NATO Secretary-General Jens Stoltenberg said Wednesday that alliance leaders will “address” China at the upcoming Madrid summit, which will be held from June 29-30.
“We will address China, and under the consequences for our security, I think I would understand that for NATO,” Stoltenberg said. NATO is set to unveil its new Strategic Concept document at the Madrid summit, which is expected to add what it views as threats emanating from China.
The Strategic Concept is released by NATO about every 10 years. “This is a big step because in the current strategic concept, China’s not mentioned with a single word. That concept was agreed at the summit in response in 2010,” Stoltenberg said.
The Western military alliance has turned its gaze to the Asia Pacific in recent years and first formally named China as a security concern in a report published at the end of 2020 titled “NATO 2030.” The report reads: “China has an increasingly global strategic agenda, supported by its economic and military heft.”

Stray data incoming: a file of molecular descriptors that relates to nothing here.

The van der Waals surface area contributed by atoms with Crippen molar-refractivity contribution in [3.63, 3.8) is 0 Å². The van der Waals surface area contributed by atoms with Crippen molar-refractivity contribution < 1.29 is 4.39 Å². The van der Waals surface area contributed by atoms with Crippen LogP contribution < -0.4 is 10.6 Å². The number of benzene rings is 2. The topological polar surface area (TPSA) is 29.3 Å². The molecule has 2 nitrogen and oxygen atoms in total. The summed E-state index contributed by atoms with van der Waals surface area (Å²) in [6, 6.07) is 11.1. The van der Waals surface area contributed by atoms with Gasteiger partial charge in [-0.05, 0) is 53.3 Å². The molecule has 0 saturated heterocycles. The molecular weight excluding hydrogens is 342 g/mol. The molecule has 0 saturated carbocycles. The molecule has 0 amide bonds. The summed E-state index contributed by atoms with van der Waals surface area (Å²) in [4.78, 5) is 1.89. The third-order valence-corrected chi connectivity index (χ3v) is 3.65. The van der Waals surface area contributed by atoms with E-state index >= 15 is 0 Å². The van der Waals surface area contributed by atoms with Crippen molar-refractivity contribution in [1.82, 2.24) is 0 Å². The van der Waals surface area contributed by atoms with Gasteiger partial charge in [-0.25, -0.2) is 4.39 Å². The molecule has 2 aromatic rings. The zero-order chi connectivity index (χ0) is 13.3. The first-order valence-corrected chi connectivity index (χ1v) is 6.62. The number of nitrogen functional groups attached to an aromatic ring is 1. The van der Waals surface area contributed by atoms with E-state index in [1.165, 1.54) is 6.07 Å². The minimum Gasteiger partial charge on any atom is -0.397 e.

In June 2021, all 30 NATO leaders issued a joint statement that said China poses a “challenge” to the so-called “rules-based international order.” Unsurprisingly, NATO’s stance on China has angered Beijing, which has warned the North Atlantic alliance to stay out of Asia.
The US has rallied many of its Western military allies to follow Washington in sailing warships near China’s coast. Last year, France, Germany, and Britain all sent warships into the South China Sea. The UK joined the US and Australia in signing the AUKUS military pact, which will give Canberra access to technology to develop nuclear-powered submarines.
In April, Beijing warned that the US’s plans to build up alliances in the Asia Pacific could lead to a Ukraine-style “tragedy” in the region.